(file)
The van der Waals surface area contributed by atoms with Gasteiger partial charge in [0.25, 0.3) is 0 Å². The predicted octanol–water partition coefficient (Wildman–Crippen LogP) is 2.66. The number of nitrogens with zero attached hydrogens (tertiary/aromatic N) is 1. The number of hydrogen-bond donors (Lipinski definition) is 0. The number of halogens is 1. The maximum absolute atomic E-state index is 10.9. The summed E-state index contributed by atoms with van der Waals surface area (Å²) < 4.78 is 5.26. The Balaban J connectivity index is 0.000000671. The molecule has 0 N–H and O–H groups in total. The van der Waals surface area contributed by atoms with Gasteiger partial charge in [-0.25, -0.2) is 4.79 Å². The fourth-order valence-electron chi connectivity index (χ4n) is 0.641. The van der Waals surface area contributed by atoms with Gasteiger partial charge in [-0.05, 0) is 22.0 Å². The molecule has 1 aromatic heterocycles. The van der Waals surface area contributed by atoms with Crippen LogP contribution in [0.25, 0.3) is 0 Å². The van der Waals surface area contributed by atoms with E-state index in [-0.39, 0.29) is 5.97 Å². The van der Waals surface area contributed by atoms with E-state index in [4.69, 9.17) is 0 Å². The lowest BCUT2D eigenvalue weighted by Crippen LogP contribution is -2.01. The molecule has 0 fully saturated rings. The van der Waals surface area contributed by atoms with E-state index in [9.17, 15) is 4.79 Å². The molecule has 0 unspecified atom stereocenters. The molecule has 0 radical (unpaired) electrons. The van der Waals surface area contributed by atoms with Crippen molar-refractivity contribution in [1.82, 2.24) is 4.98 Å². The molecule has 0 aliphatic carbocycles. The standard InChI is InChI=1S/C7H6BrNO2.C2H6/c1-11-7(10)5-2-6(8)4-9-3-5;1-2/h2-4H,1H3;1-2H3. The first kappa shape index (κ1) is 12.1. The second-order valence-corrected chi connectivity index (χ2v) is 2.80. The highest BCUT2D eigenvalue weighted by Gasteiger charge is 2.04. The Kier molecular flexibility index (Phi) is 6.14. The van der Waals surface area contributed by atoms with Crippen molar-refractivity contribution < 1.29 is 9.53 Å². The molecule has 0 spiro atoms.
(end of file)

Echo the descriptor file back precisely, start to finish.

The van der Waals surface area contributed by atoms with Gasteiger partial charge in [0.25, 0.3) is 0 Å². The predicted octanol–water partition coefficient (Wildman–Crippen LogP) is 2.66. The number of nitrogens with zero attached hydrogens (tertiary/aromatic N) is 1. The number of hydrogen-bond donors (Lipinski definition) is 0. The number of halogens is 1. The maximum absolute atomic E-state index is 10.9. The summed E-state index contributed by atoms with van der Waals surface area (Å²) < 4.78 is 5.26. The Balaban J connectivity index is 0.000000671. The molecule has 0 N–H and O–H groups in total. The van der Waals surface area contributed by atoms with Gasteiger partial charge in [-0.25, -0.2) is 4.79 Å². The fourth-order valence-electron chi connectivity index (χ4n) is 0.641. The van der Waals surface area contributed by atoms with Gasteiger partial charge in [-0.05, 0) is 22.0 Å². The molecule has 1 aromatic heterocycles. The van der Waals surface area contributed by atoms with Crippen LogP contribution in [0.25, 0.3) is 0 Å². The van der Waals surface area contributed by atoms with E-state index in [-0.39, 0.29) is 5.97 Å². The van der Waals surface area contributed by atoms with E-state index in [4.69, 9.17) is 0 Å². The lowest BCUT2D eigenvalue weighted by Crippen LogP contribution is -2.01. The molecule has 0 fully saturated rings. The van der Waals surface area contributed by atoms with E-state index in [9.17, 15) is 4.79 Å². The molecule has 0 unspecified atom stereocenters. The molecule has 0 radical (unpaired) electrons. The van der Waals surface area contributed by atoms with Crippen molar-refractivity contribution in [1.82, 2.24) is 4.98 Å². The molecule has 0 aliphatic carbocycles. The standard InChI is InChI=1S/C7H6BrNO2.C2H6/c1-11-7(10)5-2-6(8)4-9-3-5;1-2/h2-4H,1H3;1-2H3. The first kappa shape index (κ1) is 12.1. The second-order valence-corrected chi connectivity index (χ2v) is 2.80. The highest BCUT2D eigenvalue weighted by Gasteiger charge is 2.04. The Kier molecular flexibility index (Phi) is 6.14. The van der Waals surface area contributed by atoms with Crippen molar-refractivity contribution < 1.29 is 9.53 Å². The molecule has 0 spiro atoms.